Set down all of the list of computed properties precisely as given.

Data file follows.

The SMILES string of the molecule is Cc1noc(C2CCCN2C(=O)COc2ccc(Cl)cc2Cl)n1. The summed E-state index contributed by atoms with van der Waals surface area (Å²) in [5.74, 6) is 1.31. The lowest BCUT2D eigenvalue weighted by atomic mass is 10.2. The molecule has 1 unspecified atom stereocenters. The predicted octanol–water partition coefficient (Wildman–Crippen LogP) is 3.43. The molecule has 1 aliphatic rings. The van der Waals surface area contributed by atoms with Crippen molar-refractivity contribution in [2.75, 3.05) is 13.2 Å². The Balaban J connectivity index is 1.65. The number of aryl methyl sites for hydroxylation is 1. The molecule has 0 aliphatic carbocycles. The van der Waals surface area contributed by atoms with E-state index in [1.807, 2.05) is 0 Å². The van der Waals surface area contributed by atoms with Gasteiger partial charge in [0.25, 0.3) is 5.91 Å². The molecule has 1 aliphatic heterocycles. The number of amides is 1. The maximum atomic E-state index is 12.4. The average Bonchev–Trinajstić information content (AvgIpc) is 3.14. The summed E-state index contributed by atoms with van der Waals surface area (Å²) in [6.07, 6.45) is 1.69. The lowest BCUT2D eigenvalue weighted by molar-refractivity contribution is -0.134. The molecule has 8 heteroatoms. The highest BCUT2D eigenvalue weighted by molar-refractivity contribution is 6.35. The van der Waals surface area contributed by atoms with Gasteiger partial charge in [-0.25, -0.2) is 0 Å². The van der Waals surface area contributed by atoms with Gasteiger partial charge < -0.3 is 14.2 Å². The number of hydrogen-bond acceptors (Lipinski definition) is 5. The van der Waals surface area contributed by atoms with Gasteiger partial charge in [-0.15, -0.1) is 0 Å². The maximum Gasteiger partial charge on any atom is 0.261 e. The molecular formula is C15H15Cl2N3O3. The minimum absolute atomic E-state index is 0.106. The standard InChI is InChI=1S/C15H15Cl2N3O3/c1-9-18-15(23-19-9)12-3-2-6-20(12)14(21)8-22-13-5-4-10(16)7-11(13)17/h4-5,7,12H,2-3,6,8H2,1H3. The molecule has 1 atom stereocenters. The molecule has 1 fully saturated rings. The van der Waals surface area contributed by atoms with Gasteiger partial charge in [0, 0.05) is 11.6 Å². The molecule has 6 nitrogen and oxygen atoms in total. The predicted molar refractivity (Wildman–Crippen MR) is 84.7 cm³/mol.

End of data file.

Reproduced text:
The SMILES string of the molecule is Cc1noc(C2CCCN2C(=O)COc2ccc(Cl)cc2Cl)n1. The summed E-state index contributed by atoms with van der Waals surface area (Å²) in [5.74, 6) is 1.31. The lowest BCUT2D eigenvalue weighted by atomic mass is 10.2. The molecule has 1 unspecified atom stereocenters. The predicted octanol–water partition coefficient (Wildman–Crippen LogP) is 3.43. The molecule has 1 aliphatic rings. The van der Waals surface area contributed by atoms with Crippen molar-refractivity contribution in [2.75, 3.05) is 13.2 Å². The Balaban J connectivity index is 1.65. The number of aryl methyl sites for hydroxylation is 1. The molecule has 0 aliphatic carbocycles. The van der Waals surface area contributed by atoms with E-state index in [1.807, 2.05) is 0 Å². The van der Waals surface area contributed by atoms with Gasteiger partial charge in [0.25, 0.3) is 5.91 Å². The molecule has 1 aliphatic heterocycles. The number of amides is 1. The maximum atomic E-state index is 12.4. The average Bonchev–Trinajstić information content (AvgIpc) is 3.14. The summed E-state index contributed by atoms with van der Waals surface area (Å²) in [6.07, 6.45) is 1.69. The lowest BCUT2D eigenvalue weighted by molar-refractivity contribution is -0.134. The molecule has 8 heteroatoms. The highest BCUT2D eigenvalue weighted by molar-refractivity contribution is 6.35. The van der Waals surface area contributed by atoms with Gasteiger partial charge in [-0.25, -0.2) is 0 Å². The van der Waals surface area contributed by atoms with Gasteiger partial charge < -0.3 is 14.2 Å². The number of hydrogen-bond acceptors (Lipinski definition) is 5. The van der Waals surface area contributed by atoms with Gasteiger partial charge in [-0.15, -0.1) is 0 Å². The maximum Gasteiger partial charge on any atom is 0.261 e. The molecular formula is C15H15Cl2N3O3. The minimum absolute atomic E-state index is 0.106. The standard InChI is InChI=1S/C15H15Cl2N3O3/c1-9-18-15(23-19-9)12-3-2-6-20(12)14(21)8-22-13-5-4-10(16)7-11(13)17/h4-5,7,12H,2-3,6,8H2,1H3. The molecule has 1 atom stereocenters. The molecule has 1 fully saturated rings. The van der Waals surface area contributed by atoms with Gasteiger partial charge in [0, 0.05) is 11.6 Å². The molecule has 6 nitrogen and oxygen atoms in total. The predicted molar refractivity (Wildman–Crippen MR) is 84.7 cm³/mol.